This post is a part of our “Native American Revolutions” Series.
In the Appalachian mountains, the American Revolution was a contest for land and liberty—between Revolutionaries and the British Crown, as well as between settlers and Cherokees. While historians have written a great deal about the centrality of land to the Revolution on the frontier, they have paid less attention to the important role gendered ideas played in that struggle. For both Cherokees and white newcomers, the Revolution was a battle over what it meant to be a man. Settlers and Natives went to war because their notions of manhood were incompatible, except in one important respect: both held that going to war was a man’s business.
For young Cherokees—as for young men of many Indian groups in eastern North America—hunting and manliness were inextricably linked. For a people whose women tilled the ground, and whose origin myths associated women with agriculture, hunting constituted a distinctively masculine contribution to a family’s survival. Proficiency on the hunt was also one of the primary means by which young Cherokees proved themselves as men. Because young men’s gendered identity depended on access to game, the preservation of tribal grounds was of special concern to them.
White settlers, by contrast, associated manliness with agriculture and with ownership of a specific piece of ground. A man was not a real man unless he was economically independent, and land was the surest route to independence. Ownership of land conferred all the privileges and prerogatives that Anglo-Americans associated with full manhood: membership in a political community, respectability, and mastery over a household of dependent women and children. This association between land and manhood was an idea shared by early Americans from New England to the Carolinas and from the coast to the Appalachians. George Washington himself referred to agriculture as a “manly employment.”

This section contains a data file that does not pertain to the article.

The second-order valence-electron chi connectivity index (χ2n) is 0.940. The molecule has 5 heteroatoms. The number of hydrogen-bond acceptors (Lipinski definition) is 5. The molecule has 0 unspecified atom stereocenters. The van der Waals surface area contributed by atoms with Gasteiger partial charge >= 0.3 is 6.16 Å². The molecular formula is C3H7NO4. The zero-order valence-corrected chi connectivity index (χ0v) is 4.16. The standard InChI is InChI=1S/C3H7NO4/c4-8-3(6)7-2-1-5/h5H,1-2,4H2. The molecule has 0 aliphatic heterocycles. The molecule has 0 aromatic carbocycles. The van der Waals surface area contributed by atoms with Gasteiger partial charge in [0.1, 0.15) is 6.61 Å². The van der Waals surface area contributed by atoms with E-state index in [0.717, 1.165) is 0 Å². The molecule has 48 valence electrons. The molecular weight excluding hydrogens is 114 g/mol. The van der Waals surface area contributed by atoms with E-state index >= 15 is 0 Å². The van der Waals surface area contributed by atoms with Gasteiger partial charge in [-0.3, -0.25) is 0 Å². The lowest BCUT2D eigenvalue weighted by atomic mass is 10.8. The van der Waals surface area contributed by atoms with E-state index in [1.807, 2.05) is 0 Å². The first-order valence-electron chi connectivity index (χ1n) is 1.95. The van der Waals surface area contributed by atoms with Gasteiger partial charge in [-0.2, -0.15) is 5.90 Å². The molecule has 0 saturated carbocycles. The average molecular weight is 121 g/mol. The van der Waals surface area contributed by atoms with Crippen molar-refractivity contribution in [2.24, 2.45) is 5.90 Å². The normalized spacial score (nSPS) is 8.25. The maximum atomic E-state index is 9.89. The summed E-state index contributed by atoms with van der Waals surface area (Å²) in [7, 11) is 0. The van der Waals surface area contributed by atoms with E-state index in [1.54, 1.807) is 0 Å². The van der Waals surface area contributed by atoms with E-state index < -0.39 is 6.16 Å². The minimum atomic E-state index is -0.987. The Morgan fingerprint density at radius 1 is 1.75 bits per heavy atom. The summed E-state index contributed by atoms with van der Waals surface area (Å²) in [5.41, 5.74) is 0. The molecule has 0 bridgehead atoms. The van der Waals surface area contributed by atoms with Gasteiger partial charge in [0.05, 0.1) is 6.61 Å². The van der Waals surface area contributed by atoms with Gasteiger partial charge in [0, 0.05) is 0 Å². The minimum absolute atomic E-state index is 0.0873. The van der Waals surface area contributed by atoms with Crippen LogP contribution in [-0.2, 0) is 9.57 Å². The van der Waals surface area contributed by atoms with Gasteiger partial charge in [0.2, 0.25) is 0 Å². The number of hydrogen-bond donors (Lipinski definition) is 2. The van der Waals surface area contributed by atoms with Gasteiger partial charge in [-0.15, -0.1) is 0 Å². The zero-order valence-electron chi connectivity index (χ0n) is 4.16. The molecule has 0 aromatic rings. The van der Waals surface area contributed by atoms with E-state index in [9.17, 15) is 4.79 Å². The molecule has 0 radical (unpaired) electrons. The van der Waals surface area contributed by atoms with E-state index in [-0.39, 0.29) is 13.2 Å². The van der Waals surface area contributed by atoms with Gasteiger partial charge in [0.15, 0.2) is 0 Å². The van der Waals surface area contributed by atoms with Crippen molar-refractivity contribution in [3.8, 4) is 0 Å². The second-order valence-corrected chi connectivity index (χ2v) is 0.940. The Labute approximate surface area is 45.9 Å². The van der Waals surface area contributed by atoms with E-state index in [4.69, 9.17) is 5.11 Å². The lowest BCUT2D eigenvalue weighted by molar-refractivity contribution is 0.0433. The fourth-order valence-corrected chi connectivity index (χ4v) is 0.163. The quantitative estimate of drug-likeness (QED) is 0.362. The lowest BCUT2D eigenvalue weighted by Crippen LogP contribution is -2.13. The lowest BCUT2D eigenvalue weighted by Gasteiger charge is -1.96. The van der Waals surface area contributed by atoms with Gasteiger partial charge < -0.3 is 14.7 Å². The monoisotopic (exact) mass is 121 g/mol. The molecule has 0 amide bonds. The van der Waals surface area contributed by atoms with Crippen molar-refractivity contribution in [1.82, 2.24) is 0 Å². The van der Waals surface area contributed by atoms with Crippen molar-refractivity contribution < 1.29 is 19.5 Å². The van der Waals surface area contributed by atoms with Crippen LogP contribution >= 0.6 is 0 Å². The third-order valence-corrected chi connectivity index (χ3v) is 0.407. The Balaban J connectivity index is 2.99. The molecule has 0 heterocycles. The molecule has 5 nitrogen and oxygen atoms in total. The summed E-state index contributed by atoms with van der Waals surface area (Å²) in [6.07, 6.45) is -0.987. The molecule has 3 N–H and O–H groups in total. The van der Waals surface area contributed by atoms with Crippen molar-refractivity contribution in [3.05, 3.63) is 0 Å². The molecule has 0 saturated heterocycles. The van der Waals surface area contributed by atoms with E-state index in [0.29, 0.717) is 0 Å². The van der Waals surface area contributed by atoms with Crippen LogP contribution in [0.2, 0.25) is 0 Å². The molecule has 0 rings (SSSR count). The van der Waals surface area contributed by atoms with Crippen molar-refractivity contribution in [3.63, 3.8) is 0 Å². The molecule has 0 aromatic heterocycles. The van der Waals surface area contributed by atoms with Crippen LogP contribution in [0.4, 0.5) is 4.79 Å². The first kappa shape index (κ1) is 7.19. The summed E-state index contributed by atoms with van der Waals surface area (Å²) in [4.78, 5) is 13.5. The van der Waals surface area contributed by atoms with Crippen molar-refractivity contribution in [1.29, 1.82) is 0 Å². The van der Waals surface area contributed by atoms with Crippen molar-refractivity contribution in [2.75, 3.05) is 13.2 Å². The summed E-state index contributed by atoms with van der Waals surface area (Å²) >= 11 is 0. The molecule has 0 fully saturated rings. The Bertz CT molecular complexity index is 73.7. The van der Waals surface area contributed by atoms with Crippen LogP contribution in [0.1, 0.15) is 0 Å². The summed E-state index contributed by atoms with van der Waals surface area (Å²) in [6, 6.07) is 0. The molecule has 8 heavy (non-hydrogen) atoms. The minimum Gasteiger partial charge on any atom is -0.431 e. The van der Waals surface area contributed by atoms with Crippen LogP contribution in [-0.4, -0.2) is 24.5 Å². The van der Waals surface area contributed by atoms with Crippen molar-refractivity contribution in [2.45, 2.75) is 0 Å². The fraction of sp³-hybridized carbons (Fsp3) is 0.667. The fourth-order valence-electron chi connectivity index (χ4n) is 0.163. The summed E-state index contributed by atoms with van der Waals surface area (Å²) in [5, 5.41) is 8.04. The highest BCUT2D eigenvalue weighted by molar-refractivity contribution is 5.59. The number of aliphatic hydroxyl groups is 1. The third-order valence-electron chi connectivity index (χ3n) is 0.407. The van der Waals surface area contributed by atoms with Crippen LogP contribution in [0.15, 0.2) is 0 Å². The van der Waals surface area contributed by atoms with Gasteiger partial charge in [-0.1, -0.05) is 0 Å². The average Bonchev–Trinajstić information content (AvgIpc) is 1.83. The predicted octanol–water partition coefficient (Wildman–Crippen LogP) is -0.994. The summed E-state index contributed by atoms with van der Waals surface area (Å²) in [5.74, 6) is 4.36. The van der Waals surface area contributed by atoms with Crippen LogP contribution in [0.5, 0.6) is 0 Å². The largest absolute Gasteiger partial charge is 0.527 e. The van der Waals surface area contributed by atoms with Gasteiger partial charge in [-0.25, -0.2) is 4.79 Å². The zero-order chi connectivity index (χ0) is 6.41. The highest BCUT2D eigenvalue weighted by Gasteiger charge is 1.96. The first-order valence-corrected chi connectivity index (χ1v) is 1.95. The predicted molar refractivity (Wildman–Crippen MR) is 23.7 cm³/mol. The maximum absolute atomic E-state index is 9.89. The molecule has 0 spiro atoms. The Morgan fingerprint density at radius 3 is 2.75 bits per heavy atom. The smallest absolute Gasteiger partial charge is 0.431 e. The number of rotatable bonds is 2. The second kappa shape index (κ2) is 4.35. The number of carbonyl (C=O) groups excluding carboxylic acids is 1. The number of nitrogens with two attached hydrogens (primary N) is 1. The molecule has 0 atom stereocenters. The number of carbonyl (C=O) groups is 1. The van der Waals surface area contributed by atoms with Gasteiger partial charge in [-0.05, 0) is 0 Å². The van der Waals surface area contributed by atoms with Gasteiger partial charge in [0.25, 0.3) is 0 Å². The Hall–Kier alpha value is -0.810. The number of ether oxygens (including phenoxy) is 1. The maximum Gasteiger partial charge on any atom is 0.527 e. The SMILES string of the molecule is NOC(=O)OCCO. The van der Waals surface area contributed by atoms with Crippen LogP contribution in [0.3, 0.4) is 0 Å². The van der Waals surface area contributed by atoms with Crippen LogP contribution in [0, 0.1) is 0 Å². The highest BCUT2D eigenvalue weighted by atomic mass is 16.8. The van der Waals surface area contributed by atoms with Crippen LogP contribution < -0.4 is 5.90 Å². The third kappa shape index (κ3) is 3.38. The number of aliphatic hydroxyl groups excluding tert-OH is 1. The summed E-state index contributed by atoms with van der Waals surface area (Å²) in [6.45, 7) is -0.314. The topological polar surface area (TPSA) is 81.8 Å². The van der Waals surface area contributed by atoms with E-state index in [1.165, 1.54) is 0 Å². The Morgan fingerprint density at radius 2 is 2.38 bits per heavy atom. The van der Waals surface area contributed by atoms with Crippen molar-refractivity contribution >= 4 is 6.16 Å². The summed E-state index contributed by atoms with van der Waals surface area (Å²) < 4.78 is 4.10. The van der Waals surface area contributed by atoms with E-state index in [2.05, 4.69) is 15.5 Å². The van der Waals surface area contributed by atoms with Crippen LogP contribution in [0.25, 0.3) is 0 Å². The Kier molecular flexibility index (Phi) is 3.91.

Members of both cultures thus needed land in order to claim the prerogatives of manhood, but they needed it for different purposes. In the years leading up to the Revolutionary War, as whites pushed farther and farther into Indian country, the loss of tribal hunting grounds became an especially contentious issue for young Cherokee men. In 1769, for example, the tribe’s headmen complained to the British about whites who “pay no Regard to all our Talks that we have had” and were “in the Middle of our Hunting Grounds.” White Virginians, they claimed, “Steal our Deer & our Land too, which if not soon altered will be of bad Consequence for our Young fellows are very angry to See their Hunting Grounds taken from them.”